Law in Contemporary Society

Who's running this show, anyway?

The subordination of intellectual development in law school policy

-- By LaurenRosenberg


On February 25, I attended a meeting with Dean Schizer to discuss grading policies and procedures. I knew this might leave an awful taste in my mouth, since leaders do not “discuss” situations with the masses until after a decision is made. I attended anyway and learned that Columbia was unlikely to change grading policies because: (1) employers prefer the current system for its ability to differentiate us from our classmates, and (2) the pass/fail policy at Harvard, Yale, and Stanford will benefit us since employers are more likely to hire students whom they can differentiate. I was awestruck. By subordinating student intellectual development to law firm hiring practices, the issue was already decided before it was raised.

Fundamental Flaw

It is a fundamental flaw to focus on quantitative results (employability, endowments, school ranking) instead of, and often at the expense of, student intellectual development. Columbia Law School originally gained prestige in these quantitative areas as a result of intellectual pursuits, teaching by renowned scholars, and learning opportunities in a variety of legal areas. Shifting the focus to grades and employability, the by-product of learning, misses the point. Grades are merely an assessment of what we learn (although the subjectivity of the current process conveys a sense of magic); yet Columbia has lost sight of intellectual development as its foundation. I identify three factors that may have led to this fundamental flaw.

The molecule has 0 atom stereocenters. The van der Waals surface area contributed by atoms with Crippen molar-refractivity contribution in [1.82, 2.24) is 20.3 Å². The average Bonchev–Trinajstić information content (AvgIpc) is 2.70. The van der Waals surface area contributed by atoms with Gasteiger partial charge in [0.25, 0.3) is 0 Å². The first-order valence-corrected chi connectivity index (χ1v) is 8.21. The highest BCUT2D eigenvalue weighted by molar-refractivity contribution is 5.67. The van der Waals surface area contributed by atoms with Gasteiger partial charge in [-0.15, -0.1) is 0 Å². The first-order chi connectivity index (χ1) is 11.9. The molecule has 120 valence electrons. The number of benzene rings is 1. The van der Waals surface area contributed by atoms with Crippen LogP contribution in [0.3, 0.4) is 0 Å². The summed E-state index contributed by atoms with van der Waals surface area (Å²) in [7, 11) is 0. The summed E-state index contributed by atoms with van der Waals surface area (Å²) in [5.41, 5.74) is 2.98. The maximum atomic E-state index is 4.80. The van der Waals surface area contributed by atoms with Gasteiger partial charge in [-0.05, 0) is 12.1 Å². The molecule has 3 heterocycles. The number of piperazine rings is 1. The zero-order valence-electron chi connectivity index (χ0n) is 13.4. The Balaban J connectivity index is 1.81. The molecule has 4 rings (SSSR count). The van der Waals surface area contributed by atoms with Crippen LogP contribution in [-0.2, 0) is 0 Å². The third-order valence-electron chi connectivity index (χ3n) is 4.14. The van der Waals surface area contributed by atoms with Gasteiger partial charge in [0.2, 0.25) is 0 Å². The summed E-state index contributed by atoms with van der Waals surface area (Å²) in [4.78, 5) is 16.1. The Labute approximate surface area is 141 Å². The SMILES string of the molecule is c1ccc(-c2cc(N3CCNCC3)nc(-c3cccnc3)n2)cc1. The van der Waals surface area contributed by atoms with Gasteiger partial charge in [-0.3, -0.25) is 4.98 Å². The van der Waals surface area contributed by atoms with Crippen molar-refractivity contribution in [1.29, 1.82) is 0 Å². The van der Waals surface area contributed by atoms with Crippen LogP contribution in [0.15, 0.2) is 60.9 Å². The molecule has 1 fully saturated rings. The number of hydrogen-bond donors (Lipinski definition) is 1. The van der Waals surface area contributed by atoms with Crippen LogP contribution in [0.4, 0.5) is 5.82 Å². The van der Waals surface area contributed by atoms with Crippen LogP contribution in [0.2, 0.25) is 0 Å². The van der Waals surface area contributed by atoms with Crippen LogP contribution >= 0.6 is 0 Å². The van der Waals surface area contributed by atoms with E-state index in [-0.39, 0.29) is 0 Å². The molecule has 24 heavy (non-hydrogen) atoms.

Law Firm Sponsorship

Extensive law firm sponsorship allows the learning process of students to be dependent upon the desires of future employers. Law firms sponsor a range of activities, including moot court, student events, PILF Auction, and Deans Cup. These firms are also substantial donors, illustrated by plaques in the Jerome Greene lobby. A change in the grading system will likely require employers to distinguish among students through extracurricular activities, longer interviews, and faculty recommendations. These means of evaluation may be more time-consuming (and hence, more costly) than glancing at a transcript, but they are also likely to be more informative of individual legal skills. If Columbia’s economic interests were not tied to the interests of employers, law firms’ reluctance to change evaluation methods would not determine, or come at the expense of, intellectual development.

Faculty Priorities

Students suggested to Dean Schizer that feedback opportunities, such as written evaluations, would greatly improve grading policies. The Dean explained that teachers do not have sufficient time to provide meaningful feedback in lecture classes. This assumes the continuation of the current system, where teachers are encouraged to prioritize publications and to limit student interaction to class and office hours. Extra time facilitating student development is purely discretionary. But, feedback would significantly enable students to improve their legal skills and would provide employers relevant placement information. A focus on intellectual development requires more than handing out grades; to develop as legal scholars, students must understand their strengths, weaknesses, and possibilities for improvement from their teachers.